That embarrassment was followed by more sinister events the next year, when Copland's close friend Clifford Odets, a famous playwright, was called to testify before the House Committee. In March of 1950, Copland was denounced by the American Legion, a veterans organization. In June, he was blacklisted in a notorious publication called Red Channels: The Reports of Communist Influence in Radio and Television, albeit without serious consequences to his income, which did not come by way of the entertainment industry. His reaction to the Red Channels listing was nevertheless nervous: he withdrew from the NCASF that very month and, over the course of the next few years, severed virtually all his connections with political organizations.

Political pressure on Copland reached its peak in 1953. A Lincoln Portrait, a much-promoted product of wartime patriotism, was scheduled for performance by the British-born film star Walter Pidgeon with the National Symphony Orchestra at a Washington concert to celebrate the inauguration of the newly elected President, Dwight David Eisenhower, formerly the Supreme Commander of the Allied military forces that had won the war. Fred Busbey, an Illinois congressman, assailed the choice of Copland's music in a speech delivered on the floor of the House of Representatives on 3 January:

There are many patriotic composers available without the long record of questionable affiliations of Copland. The Republican Party would have been ridiculed from one end of the United States to the other if Copland's music had been played at the inaugural of a President elected to fight communism, along with other things.4

Chapter 3 The Apex

fig. 3-2 President Dwight D. Eisenhower's inaugural parade, 20 January 1953. Aaron Copland's Lincoln Portrait was scheduled for, but later scratched from, a commemorative concert that evening. Copland testified before Senator Joseph McCarthy's Permanent Subcommittee on Investigations four months later.

The performance was canceled. The League of Composers, a promotional organization of which Copland had been the executive director from 1948 to 1950, sent a telegram protesting the ban to the New York Times, which reported it. Paul Hume, the music critic of the Washington Post, went further, defending Copland in an article that appeared under the title “Music Censorship Reveals New Peril,” and ending his review of the sanitized concert (which now contained no American music at all) by taunting “the idea that music by various American-born composers is to be banned if Congressmen protest.”5 The American Civil Liberties Union sent a letter of protest to the inaugural committee, and the historian Bruce Catton published an essay that ridiculed the folly of exercising political censorship in the ostensible name of freedom.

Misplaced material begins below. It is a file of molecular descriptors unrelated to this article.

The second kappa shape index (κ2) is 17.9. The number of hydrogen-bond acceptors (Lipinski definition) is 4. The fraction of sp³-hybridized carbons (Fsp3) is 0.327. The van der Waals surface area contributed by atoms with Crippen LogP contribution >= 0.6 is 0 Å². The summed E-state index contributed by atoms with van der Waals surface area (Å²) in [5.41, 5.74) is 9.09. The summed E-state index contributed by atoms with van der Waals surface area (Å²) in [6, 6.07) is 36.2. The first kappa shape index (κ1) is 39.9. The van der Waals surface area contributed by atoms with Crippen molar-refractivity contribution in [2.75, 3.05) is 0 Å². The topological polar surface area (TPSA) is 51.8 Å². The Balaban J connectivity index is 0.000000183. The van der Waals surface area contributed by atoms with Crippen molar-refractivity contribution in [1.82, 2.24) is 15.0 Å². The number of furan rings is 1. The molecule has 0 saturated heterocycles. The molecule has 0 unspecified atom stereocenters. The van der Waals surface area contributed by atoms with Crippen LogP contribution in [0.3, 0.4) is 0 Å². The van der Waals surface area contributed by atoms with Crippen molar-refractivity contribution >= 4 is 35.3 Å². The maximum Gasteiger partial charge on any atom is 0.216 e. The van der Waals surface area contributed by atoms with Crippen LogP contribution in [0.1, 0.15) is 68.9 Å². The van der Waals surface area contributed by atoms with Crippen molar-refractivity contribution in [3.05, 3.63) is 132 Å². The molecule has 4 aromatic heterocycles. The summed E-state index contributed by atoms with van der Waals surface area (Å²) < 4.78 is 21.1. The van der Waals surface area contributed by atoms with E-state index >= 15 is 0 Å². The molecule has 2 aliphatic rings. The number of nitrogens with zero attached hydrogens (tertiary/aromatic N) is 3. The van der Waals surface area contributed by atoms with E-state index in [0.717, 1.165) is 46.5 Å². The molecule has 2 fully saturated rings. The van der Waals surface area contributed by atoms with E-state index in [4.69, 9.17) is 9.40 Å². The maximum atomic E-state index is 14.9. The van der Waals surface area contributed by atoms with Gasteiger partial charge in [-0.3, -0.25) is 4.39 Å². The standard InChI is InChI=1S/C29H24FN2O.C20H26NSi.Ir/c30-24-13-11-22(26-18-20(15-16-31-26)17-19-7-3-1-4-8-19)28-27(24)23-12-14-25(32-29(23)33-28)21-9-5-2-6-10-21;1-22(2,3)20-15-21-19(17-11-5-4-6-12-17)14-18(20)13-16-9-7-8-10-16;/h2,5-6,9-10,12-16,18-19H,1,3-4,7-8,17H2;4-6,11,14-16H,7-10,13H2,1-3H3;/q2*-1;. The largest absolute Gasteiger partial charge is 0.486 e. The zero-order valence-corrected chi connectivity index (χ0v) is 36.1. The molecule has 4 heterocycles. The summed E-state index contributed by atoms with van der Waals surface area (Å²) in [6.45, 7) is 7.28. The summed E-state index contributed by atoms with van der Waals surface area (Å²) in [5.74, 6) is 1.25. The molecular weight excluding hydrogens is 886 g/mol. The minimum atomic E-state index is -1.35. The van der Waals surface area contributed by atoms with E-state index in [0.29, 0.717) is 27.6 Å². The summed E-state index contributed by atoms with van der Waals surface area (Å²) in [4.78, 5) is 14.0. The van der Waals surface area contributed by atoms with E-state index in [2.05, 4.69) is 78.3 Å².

The publicity had on the whole been favorable to Copland; but the little scandal had brought artistic matters to the attention of Senator Joseph McCarthy, whose dreaded Permanent Subcommittee on Investigations had assumed the leading role in exposing and punishing Americans for their “questionable affiliations.” Copland's music, along with that of a long list of other American composers against whom “derogatory” allegations had been made, was excluded at Senator McCarthy's urging from promotion by the U.S. Information Agency or from the lending collections at the libraries maintained abroad by the U.S. State Department. Finally, Copland received a telegram summoning him to testify in person before Senator McCarthy's committee on 25 May 1953.